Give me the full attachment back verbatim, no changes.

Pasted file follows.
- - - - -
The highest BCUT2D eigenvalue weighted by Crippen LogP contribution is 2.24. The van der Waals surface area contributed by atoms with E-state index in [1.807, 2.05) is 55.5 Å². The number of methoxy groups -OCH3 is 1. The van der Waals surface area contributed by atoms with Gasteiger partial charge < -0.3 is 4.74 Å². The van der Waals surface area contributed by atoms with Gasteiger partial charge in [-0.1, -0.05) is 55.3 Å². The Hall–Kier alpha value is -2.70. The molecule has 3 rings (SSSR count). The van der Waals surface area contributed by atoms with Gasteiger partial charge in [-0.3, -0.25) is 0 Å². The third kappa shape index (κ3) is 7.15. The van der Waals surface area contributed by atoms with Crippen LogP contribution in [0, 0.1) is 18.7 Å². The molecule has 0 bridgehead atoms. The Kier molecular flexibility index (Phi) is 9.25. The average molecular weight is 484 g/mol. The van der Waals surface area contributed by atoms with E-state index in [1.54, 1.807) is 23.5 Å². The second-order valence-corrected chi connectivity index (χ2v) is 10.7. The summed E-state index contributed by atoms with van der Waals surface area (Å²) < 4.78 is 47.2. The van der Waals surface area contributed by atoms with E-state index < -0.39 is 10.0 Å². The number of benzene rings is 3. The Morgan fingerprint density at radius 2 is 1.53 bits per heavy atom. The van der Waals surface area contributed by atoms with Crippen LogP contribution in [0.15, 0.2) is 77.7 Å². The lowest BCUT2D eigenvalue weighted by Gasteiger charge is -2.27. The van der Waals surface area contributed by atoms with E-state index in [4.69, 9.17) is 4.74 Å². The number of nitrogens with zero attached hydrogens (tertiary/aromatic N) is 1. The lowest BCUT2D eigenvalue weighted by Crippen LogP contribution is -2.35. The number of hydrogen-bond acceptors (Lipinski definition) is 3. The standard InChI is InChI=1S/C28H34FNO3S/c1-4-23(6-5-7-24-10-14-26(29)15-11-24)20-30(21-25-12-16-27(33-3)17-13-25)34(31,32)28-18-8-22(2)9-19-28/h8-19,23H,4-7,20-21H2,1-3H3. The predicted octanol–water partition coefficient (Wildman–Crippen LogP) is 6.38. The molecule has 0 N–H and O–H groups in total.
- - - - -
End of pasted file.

The highest BCUT2D eigenvalue weighted by Crippen LogP contribution is 2.24. The van der Waals surface area contributed by atoms with E-state index in [1.807, 2.05) is 55.5 Å². The number of methoxy groups -OCH3 is 1. The van der Waals surface area contributed by atoms with Gasteiger partial charge < -0.3 is 4.74 Å². The van der Waals surface area contributed by atoms with Gasteiger partial charge in [-0.1, -0.05) is 55.3 Å². The Hall–Kier alpha value is -2.70. The molecule has 3 rings (SSSR count). The van der Waals surface area contributed by atoms with Gasteiger partial charge in [-0.3, -0.25) is 0 Å². The third kappa shape index (κ3) is 7.15. The van der Waals surface area contributed by atoms with Crippen LogP contribution in [0, 0.1) is 18.7 Å². The molecule has 0 bridgehead atoms. The Kier molecular flexibility index (Phi) is 9.25. The average molecular weight is 484 g/mol. The van der Waals surface area contributed by atoms with E-state index in [1.54, 1.807) is 23.5 Å². The second-order valence-corrected chi connectivity index (χ2v) is 10.7. The summed E-state index contributed by atoms with van der Waals surface area (Å²) < 4.78 is 47.2. The van der Waals surface area contributed by atoms with E-state index < -0.39 is 10.0 Å². The number of benzene rings is 3. The Morgan fingerprint density at radius 2 is 1.53 bits per heavy atom. The van der Waals surface area contributed by atoms with Crippen LogP contribution in [0.15, 0.2) is 77.7 Å². The lowest BCUT2D eigenvalue weighted by Gasteiger charge is -2.27. The van der Waals surface area contributed by atoms with E-state index in [4.69, 9.17) is 4.74 Å². The number of nitrogens with zero attached hydrogens (tertiary/aromatic N) is 1. The lowest BCUT2D eigenvalue weighted by Crippen LogP contribution is -2.35. The number of hydrogen-bond acceptors (Lipinski definition) is 3. The standard InChI is InChI=1S/C28H34FNO3S/c1-4-23(6-5-7-24-10-14-26(29)15-11-24)20-30(21-25-12-16-27(33-3)17-13-25)34(31,32)28-18-8-22(2)9-19-28/h8-19,23H,4-7,20-21H2,1-3H3. The predicted octanol–water partition coefficient (Wildman–Crippen LogP) is 6.38. The molecule has 0 N–H and O–H groups in total.